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Saturday, July 31, 2010

Courage and the Student Advocate--Concluding Thoughts from NITA

"Right after our first advocacy exercise, I almost dropped the class. Standing up in front of everyone was even worse than I thought it would be. But I stayed with it, and after today's trial, I'm glad I did. It got better, and today I actually had a good time up there."

Those words are from one of my summer term trial advocacy students. We held final trials today in our class. When we started the class seven weeks ago, I could see the fear, anxiety and self-consciousness manifested in this student's body language, voice, and eyes. He was miserable, but he was also determined to become better. Through seven weeks of class, he came to every session, knowing that despite his best efforts, I would find something in his performance to critique. He absorbed the lessons, applied them, and transformed himself into a competent, confident advocate.

When we spoke after class, I remembered taking a criminal trial practice class in law school. Short of self-confidence, I never once volunteered to perform in class. In fact, I spent most of each session hoping I would not be called on. I feared embarrassment and failure. I had no desire for someone else to point out and correct my mistakes--at least not in front of anyone else. Consequently, I did not experience the growth that would have been mine if only I'd had the courage to try.

Professor Jamie Carey of Loyola Law School spoke this week to the students at the NITA Public Service Attorney Trial Skills Course. He discussed courage and told the class that they could not give effective closing arguments without it.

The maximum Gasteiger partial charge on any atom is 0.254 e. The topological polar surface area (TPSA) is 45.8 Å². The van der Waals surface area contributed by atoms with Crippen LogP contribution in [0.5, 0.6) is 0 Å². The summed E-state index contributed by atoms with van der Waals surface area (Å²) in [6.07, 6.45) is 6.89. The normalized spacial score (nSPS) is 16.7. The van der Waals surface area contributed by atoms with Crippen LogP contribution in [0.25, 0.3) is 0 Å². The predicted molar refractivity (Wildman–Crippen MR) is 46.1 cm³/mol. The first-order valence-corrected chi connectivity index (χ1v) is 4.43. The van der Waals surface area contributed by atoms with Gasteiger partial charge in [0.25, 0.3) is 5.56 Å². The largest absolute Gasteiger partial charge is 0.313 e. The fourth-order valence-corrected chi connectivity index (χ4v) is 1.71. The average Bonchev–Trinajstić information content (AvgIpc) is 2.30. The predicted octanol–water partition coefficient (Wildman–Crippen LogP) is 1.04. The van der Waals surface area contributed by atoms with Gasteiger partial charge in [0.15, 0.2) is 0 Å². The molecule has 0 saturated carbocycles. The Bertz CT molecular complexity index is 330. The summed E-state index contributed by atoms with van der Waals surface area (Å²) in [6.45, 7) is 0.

I agree with him, and I would extend his observation still further. It takes courage to be a student advocate. I witnessed such courage many times this week during the Public Service Attorney course. Even experienced advocates who had been to court many times displayed anxiety and nervousness as they stepped up to perform, knowing they would be critiqued in front of their peers.

The overwhelming majority rose to the challenge, set aside their fears, and gave their best efforts. By the end of the week, many of them were transformed as advocates. Attorneys who had hidden behind podiums, looked down at their legal pads, and mumbled now stood confidently in the well of the courtroom, made eye contact with their peers, and projected their voices. They learned that they were better than they had feared. Some of them were better than they ever hoped or dreamed they could be.

It is humbling to watch students embark on these voyages of self-improvement. Their courage inspires me and makes me want to try harder, stretch myself, and take more risks so I can improve as a teacher and be worthy of their efforts.

1 comment:

  1. I have to second the comments of Jamie and Chris. There is a very interesting thing that happens when you teach skills - at some point in the development of the student the teaching becomes internal. What do I mean by that? Well we either wind up helping the student deal with a facet of their personality or sense of self that is impacting the student's ability to perform or we wind up introspectively considering our own sense of self. I think Chris is doing that here and I believe that this time, as every time we as professors find ourselves called to be better than we currently are, it is time well spent.